Cyprus will have to implement widespread cuts to public spending and privatize state-owned assets if it wants to receive a bailout from the International Monetary Fund.  The IMF announced the terms of its 3-year loan to the country yesterday.  The billion dollar deal, agreed to in principal by the Cypriot government, requires cut backs to the country’s pension fund and welfaresystem. Cyprus requested the bailout to help bring down government debts and refinance its financial sector, after the country was brought to the brink of economic collapse.  But the agreement is already facing opposition both inside and outside parliament.  Bank workers in Nicosia announced they would walk out on Thursday in protest of the plan. $10 billion in additional bailout money will come from other European governments.

Offshore assets revealed

The President of Azerbaijain, the former Mongolian Finance Minister, the wife of the Russian Deputy Prime Minister, and the campaign treasurer for the French President.  These are just some of the hundreds of individuals revealed to be keeping their wealth in offshore tax havens, according to documents leaked to the Washington-based International Consortium of Investigative Journalists.  Some two million leaked documents have shed light on the normally secretive world of offshore accounts.  Tax havens, like the British Virgin Islands, are where individuals and businesses register their assets to avoid taxation in their home countries and the identity of the account holder is normally protected.  It’s estimated that more than $20 trillion dollars could be stashed in offshore accounts around the world.



West Bank residents mourn two Palestinian youth as clashes with Israeli soldiers continue

In the West Bank, clashes between Palestinians and Israeli soldiers turned deadly when soldiers shot and killed two youth.  The [latest] demonstrations began Tuesday soon after the death of Palestinian prisoner Maisara Abu Hamdiyya who had an advanced case of cancer and whose death raised questions about health care in Israeli jails. His body arrived at his hometown, Hebron, early this morning/today as the bodies of the two Palestinian youth were also buried. FSRN’s Ghassan Bannoura reports.

Amid rising tension in Asia, civil rights leaders invoke Martin Luther King, Jr. in calls to end militarism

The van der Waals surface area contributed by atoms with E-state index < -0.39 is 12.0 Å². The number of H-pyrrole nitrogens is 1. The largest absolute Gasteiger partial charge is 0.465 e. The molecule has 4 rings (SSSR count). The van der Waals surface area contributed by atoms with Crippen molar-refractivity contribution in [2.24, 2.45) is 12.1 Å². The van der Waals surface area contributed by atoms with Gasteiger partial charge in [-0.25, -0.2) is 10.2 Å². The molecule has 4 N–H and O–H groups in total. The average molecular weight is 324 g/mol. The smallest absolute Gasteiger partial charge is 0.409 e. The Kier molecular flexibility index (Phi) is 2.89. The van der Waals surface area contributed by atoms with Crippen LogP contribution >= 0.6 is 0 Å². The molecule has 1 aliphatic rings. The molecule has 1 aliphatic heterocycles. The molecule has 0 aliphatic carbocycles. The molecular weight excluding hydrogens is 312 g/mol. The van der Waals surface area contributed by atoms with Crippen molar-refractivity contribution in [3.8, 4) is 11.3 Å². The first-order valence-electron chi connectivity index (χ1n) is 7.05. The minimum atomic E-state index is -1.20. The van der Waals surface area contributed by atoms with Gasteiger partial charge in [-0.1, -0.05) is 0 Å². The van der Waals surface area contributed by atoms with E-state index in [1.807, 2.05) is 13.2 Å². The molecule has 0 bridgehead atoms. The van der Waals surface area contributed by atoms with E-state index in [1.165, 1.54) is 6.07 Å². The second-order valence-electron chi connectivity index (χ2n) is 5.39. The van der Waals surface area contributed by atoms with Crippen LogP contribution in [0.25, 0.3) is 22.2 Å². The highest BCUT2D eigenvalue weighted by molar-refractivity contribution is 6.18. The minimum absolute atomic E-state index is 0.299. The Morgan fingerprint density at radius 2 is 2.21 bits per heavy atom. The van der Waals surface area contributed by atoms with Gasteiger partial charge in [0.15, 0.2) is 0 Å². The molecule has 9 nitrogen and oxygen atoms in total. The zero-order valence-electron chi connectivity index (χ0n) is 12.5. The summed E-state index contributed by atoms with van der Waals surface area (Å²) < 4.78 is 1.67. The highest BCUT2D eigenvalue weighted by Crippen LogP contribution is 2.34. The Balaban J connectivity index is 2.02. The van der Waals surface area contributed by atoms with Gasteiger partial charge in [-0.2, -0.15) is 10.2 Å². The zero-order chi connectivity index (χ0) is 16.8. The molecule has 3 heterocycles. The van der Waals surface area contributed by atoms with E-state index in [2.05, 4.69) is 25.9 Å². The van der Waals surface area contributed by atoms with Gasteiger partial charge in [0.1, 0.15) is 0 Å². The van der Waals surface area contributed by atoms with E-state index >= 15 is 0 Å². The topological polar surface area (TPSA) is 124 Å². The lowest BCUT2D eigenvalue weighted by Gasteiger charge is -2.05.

Civil rights and faith leaders gathered in Washington DC today to mark the 45th anniversary of the assassination of Dr. Martin Luther King, Jr. and honor his life’s work, which spanned struggles for union rights, civil rights, voting rights and opposition to US militarism. As the US government escalates both rhetoric and military preparation toward North Korea, peace advocates are calling on the Obama Administration to instead listen to Dr. King’s message denouncing foreign aggression and violence. In Washington, FSRN’s Alice Ollstein has more.

As response to spills in Arkansas, Minnesota continue, oil companies still exempt from funding federal clean up trust

In Arkansas, the state’s attorney general is demanding that ExxonMobil release more information about a tar sands spill that prompted evacuations and flooded residential streets and waterways last week. In a statement today, Attorney General Dustin McDaniel gave ExxonMobil until April 10 to comply with a subpoena and release inspection reports, sampling and testing data and other information about the Pegasus pipeline that runs through central Arkansas. Aerial videos of the area showed extensive coverage of the spill after the accident but access is now limited, as the FAA imposed a no-fly zone over the spill area. This follows another spill in Minnesota last week after a train derailment, which unleashed some 30,000 gallons of tar sands. The spills draw attention to the high costs of tar sands accidents and who foots the bill. Under the federal Oil Spill Liability Trust Fund, oil companies are required to pay into an oil response fund. But an exemption does not require companies that transport the tar sands mixture, known as diluted bitumen, to contribute to the fund. According to the watchdog group Oil Change International, that exemption cost US  taxpayers $36 million in 2011 and, with the rapid increase in tar sands production, could reach $375 million in the next five years. For more, we’re joined by David Turnbull, campaigns director with Oil Change International.

New York fast food workers demand higher pay, right to organize in one-day strike

Employees at numerous fast food restaurants across New York City walked off the job Thursday in a one-day strike. Organizers estimate 400 workers participated. At picket-lines in front of some of America’s largest fast food franchises, workers raised demands for higher pay. They are also seeking to form a union. FSRN’s Peter Rugh has more.